Each morning, I watched Kathy go off to the slopes with her backpack. I asked why she did so and what was in it.
She gave a one word answer…”Raymond!” And then told me the story. One day several years ago, Kathy was going up the chair lift with a friend. Out of the corner of her eye, she spotted a young man lying on the snow at the side of a steep mogul run. (Moguls are mounds of hard compacted snow that take much skill to maneuver around.) Kathy is a nurse and she is a Feeling type. She and her friend skied down to the young man as quickly as they could.
He was wearing only cotton sweat pants and a sweatshirt with no gloves or hat. He was unresponsive, clearly suffering from hypothermia. Kathy sent her friend to get the ski patrol there are quickly as possible.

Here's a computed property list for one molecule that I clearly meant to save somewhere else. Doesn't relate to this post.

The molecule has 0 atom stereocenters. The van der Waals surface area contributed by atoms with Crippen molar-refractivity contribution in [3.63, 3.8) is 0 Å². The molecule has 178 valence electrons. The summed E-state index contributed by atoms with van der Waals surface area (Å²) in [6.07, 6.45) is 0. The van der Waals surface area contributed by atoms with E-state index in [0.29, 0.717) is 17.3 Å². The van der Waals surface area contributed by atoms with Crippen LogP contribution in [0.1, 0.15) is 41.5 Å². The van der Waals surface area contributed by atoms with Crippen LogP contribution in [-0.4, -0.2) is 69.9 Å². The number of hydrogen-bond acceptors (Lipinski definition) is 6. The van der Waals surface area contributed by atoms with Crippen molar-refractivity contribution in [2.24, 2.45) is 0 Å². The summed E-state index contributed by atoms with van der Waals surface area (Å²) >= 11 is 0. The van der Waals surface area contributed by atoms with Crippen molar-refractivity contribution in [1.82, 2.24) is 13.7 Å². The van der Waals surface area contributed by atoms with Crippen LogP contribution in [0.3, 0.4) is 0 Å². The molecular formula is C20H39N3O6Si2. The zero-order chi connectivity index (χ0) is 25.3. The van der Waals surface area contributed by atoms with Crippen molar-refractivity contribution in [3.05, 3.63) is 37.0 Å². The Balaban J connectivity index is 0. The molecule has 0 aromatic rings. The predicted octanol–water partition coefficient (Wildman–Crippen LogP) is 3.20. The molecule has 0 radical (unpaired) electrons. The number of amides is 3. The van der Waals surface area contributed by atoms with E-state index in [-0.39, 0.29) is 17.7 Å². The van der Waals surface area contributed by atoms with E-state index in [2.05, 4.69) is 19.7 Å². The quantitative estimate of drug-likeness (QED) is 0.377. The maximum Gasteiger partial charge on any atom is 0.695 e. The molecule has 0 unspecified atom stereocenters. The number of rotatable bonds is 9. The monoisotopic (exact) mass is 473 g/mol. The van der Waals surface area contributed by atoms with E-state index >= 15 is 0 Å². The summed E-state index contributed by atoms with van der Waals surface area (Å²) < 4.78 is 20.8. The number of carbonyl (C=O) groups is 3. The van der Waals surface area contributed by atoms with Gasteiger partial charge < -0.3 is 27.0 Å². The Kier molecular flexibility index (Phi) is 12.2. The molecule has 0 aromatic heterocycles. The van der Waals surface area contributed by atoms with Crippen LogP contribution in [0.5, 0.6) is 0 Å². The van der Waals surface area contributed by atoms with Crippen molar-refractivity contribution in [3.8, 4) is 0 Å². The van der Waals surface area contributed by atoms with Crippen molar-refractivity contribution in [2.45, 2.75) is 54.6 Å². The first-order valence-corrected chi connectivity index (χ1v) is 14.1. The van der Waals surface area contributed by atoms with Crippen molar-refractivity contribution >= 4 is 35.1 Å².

Kathy said to him, “Hi, my name is Kathy and I’m a nurse. What’s your name?”
He mumbled, “Raymond.”
Kathy said, “Raymond, you need to do exactly as I say. I’m going to lie down in the snow with my jacket open. You are to lie on top of me and put your hands between my legs. You are suffering from hypothermia and I need to get you warmed up quickly.”
Raymond did as he was told. Kathy kept up a conversation with him including, “You may tell your friends whatever you wish about this.”
Think about it…how many young men are invited into such a position with an older woman and encouraged to talk about it!!
Just then, Kathy’s husband, Dave, was riding up the ski lift with a friend. The friend looked over and said, “Isn’t that Kathy lying on her back with a young man on top of her?” They skied over.